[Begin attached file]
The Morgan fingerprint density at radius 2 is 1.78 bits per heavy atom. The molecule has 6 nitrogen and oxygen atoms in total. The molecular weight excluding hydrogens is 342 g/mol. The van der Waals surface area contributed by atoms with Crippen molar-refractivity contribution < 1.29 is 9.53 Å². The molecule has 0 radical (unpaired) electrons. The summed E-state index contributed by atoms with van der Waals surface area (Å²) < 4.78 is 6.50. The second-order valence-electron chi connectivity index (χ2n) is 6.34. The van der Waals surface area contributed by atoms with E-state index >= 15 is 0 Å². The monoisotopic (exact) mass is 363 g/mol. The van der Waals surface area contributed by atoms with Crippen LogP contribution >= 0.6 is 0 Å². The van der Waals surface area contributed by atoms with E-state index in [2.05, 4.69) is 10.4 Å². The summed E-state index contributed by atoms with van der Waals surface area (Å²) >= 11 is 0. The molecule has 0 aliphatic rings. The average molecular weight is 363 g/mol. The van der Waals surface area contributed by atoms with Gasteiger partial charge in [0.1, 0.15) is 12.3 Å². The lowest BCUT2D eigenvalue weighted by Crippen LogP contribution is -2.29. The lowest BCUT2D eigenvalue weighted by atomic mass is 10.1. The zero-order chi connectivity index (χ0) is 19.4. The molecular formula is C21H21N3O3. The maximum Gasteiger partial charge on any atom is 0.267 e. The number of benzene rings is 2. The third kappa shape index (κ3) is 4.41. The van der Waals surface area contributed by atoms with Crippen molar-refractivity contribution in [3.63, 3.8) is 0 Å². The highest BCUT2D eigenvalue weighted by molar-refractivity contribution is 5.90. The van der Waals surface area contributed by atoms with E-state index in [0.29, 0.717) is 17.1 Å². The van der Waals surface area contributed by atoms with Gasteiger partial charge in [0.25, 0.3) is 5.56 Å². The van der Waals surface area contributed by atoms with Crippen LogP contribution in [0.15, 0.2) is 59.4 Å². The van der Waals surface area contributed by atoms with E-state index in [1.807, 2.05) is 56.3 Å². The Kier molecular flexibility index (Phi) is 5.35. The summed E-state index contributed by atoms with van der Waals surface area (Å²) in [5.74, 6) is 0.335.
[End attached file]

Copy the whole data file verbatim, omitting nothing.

The Morgan fingerprint density at radius 2 is 1.78 bits per heavy atom. The molecule has 6 nitrogen and oxygen atoms in total. The molecular weight excluding hydrogens is 342 g/mol. The van der Waals surface area contributed by atoms with Crippen molar-refractivity contribution < 1.29 is 9.53 Å². The molecule has 0 radical (unpaired) electrons. The summed E-state index contributed by atoms with van der Waals surface area (Å²) < 4.78 is 6.50. The second-order valence-electron chi connectivity index (χ2n) is 6.34. The van der Waals surface area contributed by atoms with E-state index >= 15 is 0 Å². The monoisotopic (exact) mass is 363 g/mol. The van der Waals surface area contributed by atoms with Crippen LogP contribution >= 0.6 is 0 Å². The van der Waals surface area contributed by atoms with E-state index in [2.05, 4.69) is 10.4 Å². The summed E-state index contributed by atoms with van der Waals surface area (Å²) >= 11 is 0. The molecule has 0 aliphatic rings. The average molecular weight is 363 g/mol. The van der Waals surface area contributed by atoms with Gasteiger partial charge in [0.1, 0.15) is 12.3 Å². The lowest BCUT2D eigenvalue weighted by Crippen LogP contribution is -2.29. The lowest BCUT2D eigenvalue weighted by atomic mass is 10.1. The zero-order chi connectivity index (χ0) is 19.4. The molecular formula is C21H21N3O3. The maximum Gasteiger partial charge on any atom is 0.267 e. The number of benzene rings is 2. The third kappa shape index (κ3) is 4.41. The van der Waals surface area contributed by atoms with Crippen molar-refractivity contribution in [3.63, 3.8) is 0 Å². The highest BCUT2D eigenvalue weighted by molar-refractivity contribution is 5.90. The van der Waals surface area contributed by atoms with E-state index in [0.29, 0.717) is 17.1 Å². The van der Waals surface area contributed by atoms with Gasteiger partial charge in [0.25, 0.3) is 5.56 Å². The van der Waals surface area contributed by atoms with Crippen LogP contribution in [0.15, 0.2) is 59.4 Å². The van der Waals surface area contributed by atoms with E-state index in [1.807, 2.05) is 56.3 Å². The Kier molecular flexibility index (Phi) is 5.35. The summed E-state index contributed by atoms with van der Waals surface area (Å²) in [5.74, 6) is 0.335.